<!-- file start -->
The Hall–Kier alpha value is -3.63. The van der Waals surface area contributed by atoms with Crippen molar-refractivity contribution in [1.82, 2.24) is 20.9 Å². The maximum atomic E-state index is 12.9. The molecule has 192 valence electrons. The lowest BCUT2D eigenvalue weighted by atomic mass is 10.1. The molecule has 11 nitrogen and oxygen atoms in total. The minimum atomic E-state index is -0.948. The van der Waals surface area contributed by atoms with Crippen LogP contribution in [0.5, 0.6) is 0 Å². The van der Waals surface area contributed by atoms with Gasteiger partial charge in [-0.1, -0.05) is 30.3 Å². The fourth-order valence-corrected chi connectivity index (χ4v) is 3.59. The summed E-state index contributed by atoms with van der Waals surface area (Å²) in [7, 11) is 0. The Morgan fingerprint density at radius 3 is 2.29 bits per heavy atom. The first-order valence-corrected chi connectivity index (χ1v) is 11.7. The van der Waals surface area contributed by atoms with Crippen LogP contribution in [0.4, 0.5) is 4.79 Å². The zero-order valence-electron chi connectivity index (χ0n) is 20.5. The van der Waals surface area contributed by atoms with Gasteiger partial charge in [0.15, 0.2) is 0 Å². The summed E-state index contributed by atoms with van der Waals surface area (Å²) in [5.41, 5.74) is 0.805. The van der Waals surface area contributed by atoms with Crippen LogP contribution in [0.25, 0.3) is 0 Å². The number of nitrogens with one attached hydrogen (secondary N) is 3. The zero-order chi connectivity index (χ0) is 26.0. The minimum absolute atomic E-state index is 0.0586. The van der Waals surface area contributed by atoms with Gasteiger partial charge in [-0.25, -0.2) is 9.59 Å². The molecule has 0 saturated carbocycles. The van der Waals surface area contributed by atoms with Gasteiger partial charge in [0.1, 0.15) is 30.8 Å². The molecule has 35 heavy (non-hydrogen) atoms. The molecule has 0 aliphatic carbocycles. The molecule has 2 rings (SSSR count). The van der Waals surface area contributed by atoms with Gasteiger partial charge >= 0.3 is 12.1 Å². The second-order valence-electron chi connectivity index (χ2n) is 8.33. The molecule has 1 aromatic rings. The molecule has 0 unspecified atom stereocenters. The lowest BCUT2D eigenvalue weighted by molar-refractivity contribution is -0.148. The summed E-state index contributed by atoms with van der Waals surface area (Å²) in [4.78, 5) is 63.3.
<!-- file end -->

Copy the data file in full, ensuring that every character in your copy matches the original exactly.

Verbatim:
The Hall–Kier alpha value is -3.63. The van der Waals surface area contributed by atoms with Crippen molar-refractivity contribution in [1.82, 2.24) is 20.9 Å². The maximum atomic E-state index is 12.9. The molecule has 192 valence electrons. The lowest BCUT2D eigenvalue weighted by atomic mass is 10.1. The molecule has 11 nitrogen and oxygen atoms in total. The minimum atomic E-state index is -0.948. The van der Waals surface area contributed by atoms with Crippen LogP contribution in [0.5, 0.6) is 0 Å². The van der Waals surface area contributed by atoms with Gasteiger partial charge in [-0.1, -0.05) is 30.3 Å². The fourth-order valence-corrected chi connectivity index (χ4v) is 3.59. The summed E-state index contributed by atoms with van der Waals surface area (Å²) in [7, 11) is 0. The Morgan fingerprint density at radius 3 is 2.29 bits per heavy atom. The first-order valence-corrected chi connectivity index (χ1v) is 11.7. The van der Waals surface area contributed by atoms with Crippen LogP contribution in [0.4, 0.5) is 4.79 Å². The zero-order valence-electron chi connectivity index (χ0n) is 20.5. The van der Waals surface area contributed by atoms with Gasteiger partial charge in [0.15, 0.2) is 0 Å². The summed E-state index contributed by atoms with van der Waals surface area (Å²) in [5.41, 5.74) is 0.805. The van der Waals surface area contributed by atoms with Crippen LogP contribution in [0.25, 0.3) is 0 Å². The number of nitrogens with one attached hydrogen (secondary N) is 3. The zero-order chi connectivity index (χ0) is 26.0. The minimum absolute atomic E-state index is 0.0586. The van der Waals surface area contributed by atoms with Gasteiger partial charge in [-0.25, -0.2) is 9.59 Å². The molecule has 0 saturated carbocycles. The van der Waals surface area contributed by atoms with Gasteiger partial charge in [0.1, 0.15) is 30.8 Å². The molecule has 35 heavy (non-hydrogen) atoms. The molecule has 0 aliphatic carbocycles. The molecule has 2 rings (SSSR count). The van der Waals surface area contributed by atoms with Gasteiger partial charge >= 0.3 is 12.1 Å². The second-order valence-electron chi connectivity index (χ2n) is 8.33. The molecule has 1 aromatic rings. The molecule has 0 unspecified atom stereocenters. The lowest BCUT2D eigenvalue weighted by molar-refractivity contribution is -0.148. The summed E-state index contributed by atoms with van der Waals surface area (Å²) in [4.78, 5) is 63.3.